models, this data base was developed largely through household surveys,
a time-consuming and expensive undertaking.  Such surveys were
instrumental in developing the transportation models that have been used
during the past 30 years.  Since 1980, over 30 urban areas have
conducted new home interview surveys to update their data base and
ensure the validity of their modeling process.  However, given limited
resources, many planning agencies have had to rely on other means to
validate their system models.

   This manual describes quick and simple procedures for calibrating and
adjusting systemwide transportation models so as to replicate existing
ground counts and thus be used with some validity for forecasting.  The
four-step modeling process will not be described in detail.  More
detailed information on this process can be found in the documents
listed in the reference section, or from documentation of various
software packages.  For this manual to be useful, the reader should have
some basic knowledge of transportation planning.  In addition, this
manual is not intended to replace the need for good O-D data.  Clearly,
model calibration and validation is best undertaken with such data.  In
its absence, however, there are several approaches that can be adopted. 
This manual discusses the appropriate manner of their use.  It is
oriented to the smaller urban areas but many of the techniques are
applicable to larger areas as well.

   1.1   Calibration Versus Validation

   Calibration in the traditional four-step modeling process was
accomplished by modifying model parameters until the models replicated
the travel patterns exhibited by the O-D survey.  After the models were
calibrated, a validation effort was undertaken.  Validation consisted of
running the calibrated models with current socioeconomic data and
comparing the simulated link volumes with ground counts.  Over the
years, however, the use of large scale O-D surveys for this purpose has
generally declined due to their expense.  Rather, default values for
trip generation and trip distribution models developed from past surveys
have been used.  Sometimes, very limited small sample surveys have been
conducted to update the model parameters.  Also, the Census Journey-to-
Work data are available every 10 years to calibrate a work trip
generation and distribution model.  As a result, the practical
application and meaning of calibration and validation have changed over
the years.

   With the decline of large scale O-D surveys, calibration and
validation have merged into one process.  Initial default parameters are
used in the models.  The models are then used to simulate link volumes,
which are compared with ground counts.  If this comparison shows
significant differences, key model parameters are modified until the
model replicates ground counts with an acceptable degree of accuracy. 
When modifying the model parameters, it is important to keep the values
reasonable and not have the end justify the means.  If the only way the
model will replicate ground counts is by using unusual parameters, then
the entire process should be checked, including the validity of the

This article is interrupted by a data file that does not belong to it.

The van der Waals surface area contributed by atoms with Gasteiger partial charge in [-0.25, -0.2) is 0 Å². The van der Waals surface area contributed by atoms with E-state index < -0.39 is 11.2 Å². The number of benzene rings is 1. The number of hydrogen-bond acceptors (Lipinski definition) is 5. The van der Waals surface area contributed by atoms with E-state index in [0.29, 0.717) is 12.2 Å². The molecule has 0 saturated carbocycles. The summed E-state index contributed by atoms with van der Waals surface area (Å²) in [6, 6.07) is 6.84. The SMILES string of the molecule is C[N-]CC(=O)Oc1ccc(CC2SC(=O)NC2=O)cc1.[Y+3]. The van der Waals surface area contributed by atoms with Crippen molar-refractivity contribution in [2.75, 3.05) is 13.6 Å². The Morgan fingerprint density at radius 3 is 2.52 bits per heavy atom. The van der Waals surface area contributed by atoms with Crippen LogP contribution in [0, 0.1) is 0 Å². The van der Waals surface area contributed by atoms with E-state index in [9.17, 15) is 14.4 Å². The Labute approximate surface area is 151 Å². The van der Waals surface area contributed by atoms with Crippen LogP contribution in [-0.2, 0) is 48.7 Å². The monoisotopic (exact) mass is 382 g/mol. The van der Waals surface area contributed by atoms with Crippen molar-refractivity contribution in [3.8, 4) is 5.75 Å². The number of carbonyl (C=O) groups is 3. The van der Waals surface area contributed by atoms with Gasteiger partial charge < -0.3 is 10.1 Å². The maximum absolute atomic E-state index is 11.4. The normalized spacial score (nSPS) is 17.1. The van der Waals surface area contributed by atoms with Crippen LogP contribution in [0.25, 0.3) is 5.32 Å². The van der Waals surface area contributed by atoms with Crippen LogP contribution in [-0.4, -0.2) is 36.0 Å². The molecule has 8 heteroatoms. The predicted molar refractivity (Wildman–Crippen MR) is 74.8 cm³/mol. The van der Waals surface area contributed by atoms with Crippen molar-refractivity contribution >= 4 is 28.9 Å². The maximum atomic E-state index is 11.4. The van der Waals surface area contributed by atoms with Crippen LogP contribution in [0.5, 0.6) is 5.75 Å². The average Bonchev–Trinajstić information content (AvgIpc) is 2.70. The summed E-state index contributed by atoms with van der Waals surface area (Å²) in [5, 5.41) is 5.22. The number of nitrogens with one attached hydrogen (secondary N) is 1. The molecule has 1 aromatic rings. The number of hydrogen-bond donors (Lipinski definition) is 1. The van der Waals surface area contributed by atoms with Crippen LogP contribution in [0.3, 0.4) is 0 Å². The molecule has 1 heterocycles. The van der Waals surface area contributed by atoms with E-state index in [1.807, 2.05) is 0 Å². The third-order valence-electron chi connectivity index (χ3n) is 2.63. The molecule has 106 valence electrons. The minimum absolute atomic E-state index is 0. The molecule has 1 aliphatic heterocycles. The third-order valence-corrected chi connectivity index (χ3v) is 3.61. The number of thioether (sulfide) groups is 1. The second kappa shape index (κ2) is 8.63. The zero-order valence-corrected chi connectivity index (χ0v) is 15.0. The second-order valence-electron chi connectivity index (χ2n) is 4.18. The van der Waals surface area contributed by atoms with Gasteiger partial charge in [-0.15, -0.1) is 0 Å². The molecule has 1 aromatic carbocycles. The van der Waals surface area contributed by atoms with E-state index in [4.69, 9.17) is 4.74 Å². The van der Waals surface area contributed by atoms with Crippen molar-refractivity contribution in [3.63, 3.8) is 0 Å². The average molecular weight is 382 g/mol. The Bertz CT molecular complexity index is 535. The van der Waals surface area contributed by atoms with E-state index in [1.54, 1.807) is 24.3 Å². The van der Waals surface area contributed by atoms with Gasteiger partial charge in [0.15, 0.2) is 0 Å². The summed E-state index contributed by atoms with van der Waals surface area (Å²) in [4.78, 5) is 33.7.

ground counts and the socioeconomic data.


   Before any calibration or validation process is initiated it is
extremely important that the transportation planner verify the accuracy
of the socioeconomic and network system data.  If the socioeconomic and
network system data are accurate, the level of effort needed to
calibrate or validate the transportation planning models will be greatly
reduced.  Usually, inaccuracies in data and networks are the most common
cause of error in travel demand forecasting models.  It is necessary
that the accuracy of the traffic counts used in comparison with the
simulated volumes be checked as well.

The following steps summarize the overall model calibration and
adjustment process.

   Step 1.  Run the region-wide transportation system models using
            default values for model parameters.  If old model
            parameters are available from previous studies or O-D
            surveys, they are used in the initial runs.  More recent
            data, such as that from small sample surveys, are used to
            update these parameters.

   Step 2.  From the initial results of the model runs, develop region-
            wide values such as trips/person and VMT/person.

   Step 3.  Compare the region-wide values developed under Step 2 with
            typical values shown in appendix A.

   Step 4.  Develop screenlines and cutlines for your area.  An example
            of screenlines and cutlines is shown in Figure 1.
            Screenlines should be established to intercept major traffic
            flows through the region and should be located so that
            "double' crossings of the screenlines are minimized.  A
            screenline located along a physical barrier such as a river
            or railroad track is desirable since the number of crossings
            is minimized.  More than one screenline may be used to
            intercept a variety of major flows such as between a major
            suburban area and the downtown area and between the suburban
            area and an outlying commercial and industrial area.  It is
            sometimes useful to establish such a line to intercept all
            travel into and out of the central area.
            A series of traffic counts must be taken at each roadway
            location crossed by a screenline or cutline.  These counts